The Westerners are now rich people. Unless one’s dress is very clean and in conformity with strict etiquette, one will not be considered a gentleman and cannot mix in society. A gentleman must change his collar and shirt twice or thrice every day; the poor people, of course, cannot do this. On the outer garment there must not be stains or even a crease. However much you may suffer from heat, you must go out with gloves for fear of getting your hands dirty in the streets, and to shake hands with a lady with hands that are not clean is very ungentlemanlike. In polite society, if the act of spitting or rinsing the mouth or picking the teeth be ever indulged in—the offender will be marked as a Chandâla, a man of low caste, and shunned!

The Dharma of the Westerners is worship of Shakti—the Creative Power regarded as the Female Principle. It is with them somewhat like the Vâmâchâri’s worship of woman. As the Tântrika says. “On the left side the women . . . on the right, the cup full of wine; in short, warm meat with ingredients . . . the Tantrika religion is very mysterious, inscrutable even to the Yogis.” It is this worship of Shakti that is openly and universally practised. The idea of motherhood, i.e. the relation of a son to his mother, is also noticed in great measure. Protestantism as a force is not very significant in Europe, where the religion is, in fact, Roman Catholic. In the religion, Jehovah, Jesus, and the Trinity are secondary; there, the worship is for the Mother—She, the Mother, with the Child Jesus in her arms. The emperor cries “Mother”, the field-marshal cries “Mother”, the soldier with the flag in his hand cries “Mother”, the seaman at the helm cries “Mother”, the fisherman in his rags cries “Mother”, the beggar in the street cries “Mother”! A million voices in a million ways, from a million places—from the palace, from the cottage, from the church, cry “Mother”, “Mother”, “Mother”! Everywhere is the cry “Ave Maria”; day and night, “Ave Maria”, “Ave Maria”!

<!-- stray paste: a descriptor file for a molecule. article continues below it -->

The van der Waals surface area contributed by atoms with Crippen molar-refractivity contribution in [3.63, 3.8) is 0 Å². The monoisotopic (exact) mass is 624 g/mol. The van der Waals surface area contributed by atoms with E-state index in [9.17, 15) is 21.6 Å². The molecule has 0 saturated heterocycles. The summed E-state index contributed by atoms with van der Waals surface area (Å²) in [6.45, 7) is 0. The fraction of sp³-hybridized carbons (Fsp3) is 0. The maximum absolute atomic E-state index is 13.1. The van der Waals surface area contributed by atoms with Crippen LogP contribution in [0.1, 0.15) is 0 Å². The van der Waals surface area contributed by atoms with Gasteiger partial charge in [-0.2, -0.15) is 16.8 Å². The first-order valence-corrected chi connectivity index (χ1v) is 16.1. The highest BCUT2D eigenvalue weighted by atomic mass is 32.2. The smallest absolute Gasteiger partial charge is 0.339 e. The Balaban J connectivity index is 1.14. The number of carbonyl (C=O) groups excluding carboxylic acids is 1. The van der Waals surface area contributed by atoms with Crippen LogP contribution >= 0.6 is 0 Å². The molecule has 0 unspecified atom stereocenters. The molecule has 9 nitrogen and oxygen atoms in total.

Next is the worship of the woman. This worship of Shakti is not lust, but is that Shakti-Pujâ, that worship of the Kumâri (virgin) and the Sadhavâ (the married woman whose husband is living), which is done in Varanasi, Kalighat, and other holy places. It is the worship of the Shakti, not in mere thought, not in imagination, but in actual, visible form. Our Shakti-worship is only in the holy places, and at certain times only is it performed; but theirs is in every place and always, for days, weeks, months, and years. Foremost is the woman’s state, foremost is her dress, her seat, her food, her wants, and her comforts; the first honours in all respects are accorded to her. Not to speak of the noble-born, not to speak of the young and the fair, it is the worship of any and every woman, be she an acquaintance or a stranger. This Shakti-worship the Moors, the mixed Arab race, Mohammedan in religion, first introduced into Europe when they conquered Spain and ruled her for eight centuries. It was the Moors who first sowed in Europe the seeds of Western civilisation and Shakti-worship. In course of time, the Moors forgot this Shakti-Worship and fell from their position of strength, culture and glory, to live scattered and unrecognised in an unnoticed corner of Africa, and their power and civilisation passed over to Europe. The Mother, leaving the Moors, smiled Her loving blessings on the Christians and illumined their homes.